Mobility
Total - Mobility status 1 year agoNational Household Survey data footnote 68 170,135 82,335 87,800
Non-movers 152,565 73,605 78,960
Movers 17,570 8,725 8,840
Non-migrants 10,540 5,105 5,440
Migrants 7,030 3,625 3,400
Internal migrants 6,240 3,195 3,045
Intraprovincial migrants 4,390 2,205 2,180
Interprovincial migrants 1,850 985 865
External migrants 790 435 355
Total - Mobility status 5 years agoNational Household Survey data footnote 69 162,735 78,515 84,225
Non-movers 107,810 52,085 55,725
Movers 54,925 26,435 28,490
Non-migrants 31,075 14,700 16,370
Migrants 23,855 11,730 12,120
Internal migrants 21,315 10,370 10,945
Intraprovincial migrants 14,225 6,820 7,405
Interprovincial migrants 7,090 3,555 3,535
External migrants 2,535 1,360 1,175
Education
Total population aged 15 years and over by highest certificate, diploma or degreeNational Household Survey data footnote 70 143,325 68,760 74,565
No certificate, diploma or degree 30,655 15,125 15,535
High school diploma or equivalentNational Household Survey data footnote 71 42,625 19,275 23,350
Postsecondary certificate, diploma or degreeNational Household Survey data footnote 72 70,045 34,365 35,680
Apprenticeship or trades certificate or diplomaNational Household Survey data footnote 73 16,145 11,490 4,655
College, CEGEP or other non-university certificate or diploma 28,555 12,130 16,430
University certificate or diploma below bachelor levelNational Household Survey data footnote 74 3,910 1,585 2,325
University certificate, diploma or degree at bachelor level or above 21,435 9,165 12,270
Bachelor's degree 14,970 6,170 8,795
University certificate, diploma or degree above bachelor levelNational Household Survey data footnote 75 6,470 2,995 3,475
Total population aged 25 to 64 years by highest certificate, diploma or degreeNational Household Survey data footnote 70 95,755 45,830 49,925
No certificate, diploma or degree 12,125 6,160 5,965
High school diploma or equivalentNational Household Survey data footnote 71 27,895 12,670 15,225
Postsecondary certificate, diploma or degreeNational Household Survey data footnote 72 55,735 26,995 28,740
Apprenticeship or trades certificate or diplomaNational Household Survey data footnote 73 12,310 8,750 3,560
College, CEGEP or other non-university certificate or diploma 22,560 9,575 12,980
University certificate or diploma below bachelor levelNational Household Survey data footnote 74 2,920 1,200 1,725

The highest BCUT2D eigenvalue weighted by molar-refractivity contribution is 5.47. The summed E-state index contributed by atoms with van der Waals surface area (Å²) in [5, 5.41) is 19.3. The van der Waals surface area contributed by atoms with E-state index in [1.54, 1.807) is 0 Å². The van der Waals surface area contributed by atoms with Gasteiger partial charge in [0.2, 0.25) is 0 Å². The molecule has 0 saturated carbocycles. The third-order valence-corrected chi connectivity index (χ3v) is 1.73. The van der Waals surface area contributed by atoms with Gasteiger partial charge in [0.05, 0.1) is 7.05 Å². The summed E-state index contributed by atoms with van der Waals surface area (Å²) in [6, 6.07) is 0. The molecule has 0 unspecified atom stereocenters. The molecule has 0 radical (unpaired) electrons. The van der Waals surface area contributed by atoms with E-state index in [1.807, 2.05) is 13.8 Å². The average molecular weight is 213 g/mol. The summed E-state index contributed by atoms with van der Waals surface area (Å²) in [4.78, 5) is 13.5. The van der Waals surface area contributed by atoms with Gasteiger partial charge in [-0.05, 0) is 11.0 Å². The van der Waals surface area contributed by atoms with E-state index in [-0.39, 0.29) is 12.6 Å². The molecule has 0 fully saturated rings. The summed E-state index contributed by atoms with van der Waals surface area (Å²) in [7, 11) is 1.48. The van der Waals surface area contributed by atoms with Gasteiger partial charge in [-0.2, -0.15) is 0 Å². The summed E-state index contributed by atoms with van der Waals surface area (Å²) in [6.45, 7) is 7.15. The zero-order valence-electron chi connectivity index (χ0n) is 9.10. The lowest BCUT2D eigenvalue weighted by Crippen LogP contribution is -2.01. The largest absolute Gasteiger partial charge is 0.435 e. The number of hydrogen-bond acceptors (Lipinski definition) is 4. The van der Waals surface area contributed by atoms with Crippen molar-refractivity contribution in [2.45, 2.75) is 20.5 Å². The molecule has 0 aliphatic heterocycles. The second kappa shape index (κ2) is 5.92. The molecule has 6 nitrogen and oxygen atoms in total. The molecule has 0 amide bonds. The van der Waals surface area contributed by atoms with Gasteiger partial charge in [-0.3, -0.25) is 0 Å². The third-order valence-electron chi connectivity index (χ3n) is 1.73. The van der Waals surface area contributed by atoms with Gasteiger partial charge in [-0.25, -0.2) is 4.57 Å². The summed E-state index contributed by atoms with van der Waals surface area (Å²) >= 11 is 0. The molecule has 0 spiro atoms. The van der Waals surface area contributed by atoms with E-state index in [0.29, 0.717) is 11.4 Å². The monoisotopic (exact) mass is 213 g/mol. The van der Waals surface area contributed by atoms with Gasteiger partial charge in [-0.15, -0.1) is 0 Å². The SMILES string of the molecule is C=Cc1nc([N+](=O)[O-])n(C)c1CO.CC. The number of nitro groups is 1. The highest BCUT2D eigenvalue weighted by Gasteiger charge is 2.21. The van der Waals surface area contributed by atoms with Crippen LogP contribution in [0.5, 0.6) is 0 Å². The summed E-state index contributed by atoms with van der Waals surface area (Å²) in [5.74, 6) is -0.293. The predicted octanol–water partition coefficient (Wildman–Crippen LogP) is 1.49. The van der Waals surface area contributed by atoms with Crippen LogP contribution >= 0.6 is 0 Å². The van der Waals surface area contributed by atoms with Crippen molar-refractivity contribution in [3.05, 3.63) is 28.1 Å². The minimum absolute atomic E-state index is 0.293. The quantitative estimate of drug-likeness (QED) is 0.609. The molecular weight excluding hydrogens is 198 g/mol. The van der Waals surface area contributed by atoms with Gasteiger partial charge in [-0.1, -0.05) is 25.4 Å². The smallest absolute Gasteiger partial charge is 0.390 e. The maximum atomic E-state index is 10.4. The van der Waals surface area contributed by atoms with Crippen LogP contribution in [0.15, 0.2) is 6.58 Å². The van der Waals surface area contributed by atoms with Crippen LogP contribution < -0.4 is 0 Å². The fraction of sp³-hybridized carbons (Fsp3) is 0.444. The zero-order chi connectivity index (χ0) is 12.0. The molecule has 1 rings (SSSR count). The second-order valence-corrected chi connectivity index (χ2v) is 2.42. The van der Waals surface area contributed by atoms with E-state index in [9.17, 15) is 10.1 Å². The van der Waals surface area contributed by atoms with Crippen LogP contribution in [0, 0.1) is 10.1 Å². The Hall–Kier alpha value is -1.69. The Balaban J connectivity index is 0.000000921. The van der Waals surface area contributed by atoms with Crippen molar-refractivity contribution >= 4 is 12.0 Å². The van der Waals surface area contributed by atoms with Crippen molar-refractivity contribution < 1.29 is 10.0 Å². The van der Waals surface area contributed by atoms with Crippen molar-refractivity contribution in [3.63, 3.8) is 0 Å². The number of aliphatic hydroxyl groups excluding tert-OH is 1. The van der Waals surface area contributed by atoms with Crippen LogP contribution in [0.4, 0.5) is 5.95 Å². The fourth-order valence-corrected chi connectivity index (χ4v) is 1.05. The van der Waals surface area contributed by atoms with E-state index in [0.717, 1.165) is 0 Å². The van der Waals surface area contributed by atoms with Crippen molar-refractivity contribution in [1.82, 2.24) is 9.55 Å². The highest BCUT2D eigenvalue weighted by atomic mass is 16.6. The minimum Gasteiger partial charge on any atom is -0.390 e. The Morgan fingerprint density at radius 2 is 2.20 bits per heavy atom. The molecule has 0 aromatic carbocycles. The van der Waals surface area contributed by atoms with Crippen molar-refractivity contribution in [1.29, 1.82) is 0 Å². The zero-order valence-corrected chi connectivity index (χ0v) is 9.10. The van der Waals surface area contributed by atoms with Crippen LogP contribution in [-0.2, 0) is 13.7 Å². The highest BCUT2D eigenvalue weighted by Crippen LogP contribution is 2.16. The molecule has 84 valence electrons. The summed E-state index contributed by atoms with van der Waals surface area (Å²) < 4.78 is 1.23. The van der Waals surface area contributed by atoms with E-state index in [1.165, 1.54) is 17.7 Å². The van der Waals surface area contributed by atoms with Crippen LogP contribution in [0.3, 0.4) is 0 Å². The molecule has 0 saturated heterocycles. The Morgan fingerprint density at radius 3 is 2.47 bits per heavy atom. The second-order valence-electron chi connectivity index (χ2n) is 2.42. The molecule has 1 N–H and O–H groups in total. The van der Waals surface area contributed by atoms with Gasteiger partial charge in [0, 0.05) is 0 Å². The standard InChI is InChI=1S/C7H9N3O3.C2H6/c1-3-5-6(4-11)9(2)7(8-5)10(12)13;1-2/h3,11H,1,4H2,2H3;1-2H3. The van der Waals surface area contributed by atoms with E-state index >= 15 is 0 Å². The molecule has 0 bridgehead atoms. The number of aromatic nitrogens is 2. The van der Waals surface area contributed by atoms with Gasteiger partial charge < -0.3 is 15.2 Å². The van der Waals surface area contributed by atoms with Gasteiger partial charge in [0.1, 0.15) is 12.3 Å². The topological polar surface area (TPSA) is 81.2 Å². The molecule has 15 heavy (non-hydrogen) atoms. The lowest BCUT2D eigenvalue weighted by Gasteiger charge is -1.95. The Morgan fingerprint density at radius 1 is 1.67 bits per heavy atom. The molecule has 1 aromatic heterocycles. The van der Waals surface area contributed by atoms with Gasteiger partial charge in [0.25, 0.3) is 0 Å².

University certificate, diploma or degree at bachelor level or above 17,940 7,475 10,470
Bachelor's degree 12,635 5,150 7,490
University certificate, diploma or degree above bachelor levelNational Household Survey data footnote 75 5,300 2,325 2,980
Total population aged 15 years and over by major field of study - Classification of Instructional Programs (CIP) 2011National Household Survey data footnote 76 143,330 68,760 74,570
No postsecondary certificate, diploma or degreeNational Household Survey data footnote 77 73,280 34,395 38,885
Education 6,085 1,450 4,640
Visual and performing arts, and communications technologies 1,410 750 660
Humanities 3,300 1,410 1,885
Social and behavioural sciences and law 4,095 1,285 2,810
Business, management and public administration 15,800 4,695 11,110
Physical and life sciences and technologies 1,810 835 970
Mathematics, computer and information sciences 2,355 1,305 1,055
Architecture, engineering, and related technologies 18,340 17,485 850
Agriculture, natural resources and conservation 1,210 855 355
Health and related fieldsNational Household Survey data footnote 78 10,950 1,645 9,315
Personal, protective and transportation services 4,660 2,655 2,010
Other fields of studyNational Household Survey data footnote 79 0 0 0
Total population aged 15 years and over by location of study compared with province or territory of residenceNational Household Survey data footnote 80 143,330 68,760 74,570
No postsecondary certificate, diploma or degree 73,280 34,395 38,890
With postsecondary certificate, diploma or degree 70,050 34,365 35,685
Location of study inside Canada 65,730 32,105 33,625
Same as province or territory of residence 51,890 25,420 26,470
Another province or territory 13,840 6,685 7,160
Location of study outside Canada 4,320 2,265 2,050
Language used most often at work
Total population aged 15 years and over by language used most often at workNational Household Survey data footnote 81 99,075 51,245 47,830